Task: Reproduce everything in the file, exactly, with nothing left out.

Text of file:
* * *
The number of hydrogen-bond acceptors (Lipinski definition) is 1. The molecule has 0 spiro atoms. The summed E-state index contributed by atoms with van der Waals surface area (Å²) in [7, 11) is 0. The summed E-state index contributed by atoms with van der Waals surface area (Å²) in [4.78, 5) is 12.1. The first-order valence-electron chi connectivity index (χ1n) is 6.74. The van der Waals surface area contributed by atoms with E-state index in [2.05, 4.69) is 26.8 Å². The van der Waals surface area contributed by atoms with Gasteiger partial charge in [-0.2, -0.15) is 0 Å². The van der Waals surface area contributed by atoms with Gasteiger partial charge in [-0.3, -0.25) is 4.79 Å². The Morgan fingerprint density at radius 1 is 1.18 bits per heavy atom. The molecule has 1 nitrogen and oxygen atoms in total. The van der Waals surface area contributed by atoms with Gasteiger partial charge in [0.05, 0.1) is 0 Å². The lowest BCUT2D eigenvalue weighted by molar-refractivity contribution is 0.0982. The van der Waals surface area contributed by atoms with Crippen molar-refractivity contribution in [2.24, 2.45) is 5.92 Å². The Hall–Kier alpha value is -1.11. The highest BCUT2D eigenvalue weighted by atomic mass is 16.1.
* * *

The number of hydrogen-bond acceptors (Lipinski definition) is 1. The molecule has 0 spiro atoms. The summed E-state index contributed by atoms with van der Waals surface area (Å²) in [7, 11) is 0. The summed E-state index contributed by atoms with van der Waals surface area (Å²) in [4.78, 5) is 12.1. The first-order valence-electron chi connectivity index (χ1n) is 6.74. The van der Waals surface area contributed by atoms with E-state index in [2.05, 4.69) is 26.8 Å². The van der Waals surface area contributed by atoms with Gasteiger partial charge in [-0.2, -0.15) is 0 Å². The van der Waals surface area contributed by atoms with Gasteiger partial charge in [-0.3, -0.25) is 4.79 Å². The Morgan fingerprint density at radius 1 is 1.18 bits per heavy atom. The molecule has 1 nitrogen and oxygen atoms in total. The van der Waals surface area contributed by atoms with Gasteiger partial charge in [0.05, 0.1) is 0 Å². The lowest BCUT2D eigenvalue weighted by molar-refractivity contribution is 0.0982. The van der Waals surface area contributed by atoms with Crippen molar-refractivity contribution in [2.24, 2.45) is 5.92 Å². The Hall–Kier alpha value is -1.11. The highest BCUT2D eigenvalue weighted by atomic mass is 16.1.